Available on: Cascine
Stealth of Days, Jensen Sportag’s second album, was apparently inspired by “the folk music tradition of sampling from musical memory”. As PR spiels go this might seem a little laboured, but it neatly captures something that the Nashville duo’s music has been gesturing towards for some time. It’s as if they once obsessed over the cultural products of a past era (the 80s, naturally) and are now, years later, trying to reconstruct their loves, getting the outline more-or-less right and gleefully filling in the hazy areas with bright, strange detail.
On 2011 EP Pure Wet, the duo’s first release for NY/London label Cascine, the memories in question were mostly of the yacht rock variety – the Doobie Brothers, Hall & Oates – with a splash of Balearica thrown in for good measure. The results were hyperactive but pretty, like a more excitable Toro Y Moi, or a less arch Games. For their second LP, the duo have toned things down a bit. Only on occasion – lead single ‘Bellz’, say, or ‘Under The Rose’, with its uncannily deft slapbass – are we treated to the effervescence-bordering-on-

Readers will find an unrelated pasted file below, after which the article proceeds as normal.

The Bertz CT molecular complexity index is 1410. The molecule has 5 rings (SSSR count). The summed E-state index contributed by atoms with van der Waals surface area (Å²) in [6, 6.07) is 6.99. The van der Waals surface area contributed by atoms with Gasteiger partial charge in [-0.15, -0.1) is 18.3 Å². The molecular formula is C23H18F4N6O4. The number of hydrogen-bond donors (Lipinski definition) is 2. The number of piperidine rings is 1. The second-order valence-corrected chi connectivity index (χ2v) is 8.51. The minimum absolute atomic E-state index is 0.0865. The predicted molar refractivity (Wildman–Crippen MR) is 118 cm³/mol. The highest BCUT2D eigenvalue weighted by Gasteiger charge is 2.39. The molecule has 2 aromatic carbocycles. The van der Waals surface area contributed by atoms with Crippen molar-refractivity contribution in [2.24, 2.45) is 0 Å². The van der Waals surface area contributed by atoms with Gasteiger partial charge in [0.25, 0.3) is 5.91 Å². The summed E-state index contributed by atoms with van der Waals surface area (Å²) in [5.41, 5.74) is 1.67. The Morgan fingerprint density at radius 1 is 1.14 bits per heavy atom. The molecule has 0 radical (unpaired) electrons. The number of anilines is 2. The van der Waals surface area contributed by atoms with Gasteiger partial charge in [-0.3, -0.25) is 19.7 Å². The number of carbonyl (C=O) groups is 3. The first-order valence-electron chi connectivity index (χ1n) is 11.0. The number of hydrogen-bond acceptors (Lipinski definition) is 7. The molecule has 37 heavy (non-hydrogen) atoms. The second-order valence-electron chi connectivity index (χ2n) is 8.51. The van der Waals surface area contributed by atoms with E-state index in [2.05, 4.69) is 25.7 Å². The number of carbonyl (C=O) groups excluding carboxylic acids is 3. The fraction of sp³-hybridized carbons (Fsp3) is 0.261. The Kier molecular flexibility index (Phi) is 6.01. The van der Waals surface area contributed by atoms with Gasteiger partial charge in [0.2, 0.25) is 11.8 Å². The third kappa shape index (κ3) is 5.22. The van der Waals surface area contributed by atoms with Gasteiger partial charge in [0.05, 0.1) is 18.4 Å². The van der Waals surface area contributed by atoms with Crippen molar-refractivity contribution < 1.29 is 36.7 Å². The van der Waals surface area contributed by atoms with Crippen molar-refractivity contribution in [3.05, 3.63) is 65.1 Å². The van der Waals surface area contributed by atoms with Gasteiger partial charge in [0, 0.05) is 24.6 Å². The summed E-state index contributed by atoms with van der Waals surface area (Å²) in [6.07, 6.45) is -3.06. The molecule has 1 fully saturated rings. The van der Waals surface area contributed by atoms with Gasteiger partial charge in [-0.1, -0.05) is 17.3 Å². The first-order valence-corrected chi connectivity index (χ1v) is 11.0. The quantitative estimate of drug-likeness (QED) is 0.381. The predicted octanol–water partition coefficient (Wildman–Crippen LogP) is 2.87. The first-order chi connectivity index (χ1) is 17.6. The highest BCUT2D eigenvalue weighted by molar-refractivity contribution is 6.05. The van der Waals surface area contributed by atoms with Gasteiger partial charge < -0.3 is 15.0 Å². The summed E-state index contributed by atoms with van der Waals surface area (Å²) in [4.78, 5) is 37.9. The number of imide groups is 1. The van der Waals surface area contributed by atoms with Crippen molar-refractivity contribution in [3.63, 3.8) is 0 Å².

As such, Stealth of Days’ finest moments are vintage-leaning slow jams of a sort. Although, perhaps inspired by the pretty abstractions of Fennesz (a hero of theirs), the duo break down their material to its granular components, reconstructing it according to vividnew geometries. ‘Rain Code’ is probably the best of these, though ‘Light Through Lace’’s bell-like synths and chorus-treated guitars, lifted straight from the luxe 80s manual, are also a delight.
Elsewhere – ‘Falling Doves’, ‘Hidden, Hunted’, ‘Blue Shade’ – there are comparisons to be made with the current Alt-RnB crop. But unlike the likes of How To Dress Well, there’s a gleeful fiddliness to these tracks (not to mention a taste for dazzling hi-def sheen) that calls to mind Scritti Politti. The duo’s vocals, too, coo and shimmer in a manner not so distant from Scritti’s Green Gartside, seeming to revel in the shapes and surfaces of pop without getting too hung up on actual content.
Herein lies the album’s strength – these songs are, on occasion, exceptionally gorgeous – but also its weakness. When concrete sentiment does surface, it feels a little flimsy – as in the closing lines of ‘Six Senses’, whose angel/ghost conceit is a tad obvious. Otherwise, Jensen Sportag seem content with syrup-sweet gestures that evade meaning. Stealth Of Days is sonic candyfloss, delectable on the taste buds but fleeting too. Added to which, as with candyfloss, you might find yourself tiring of the flavour before long.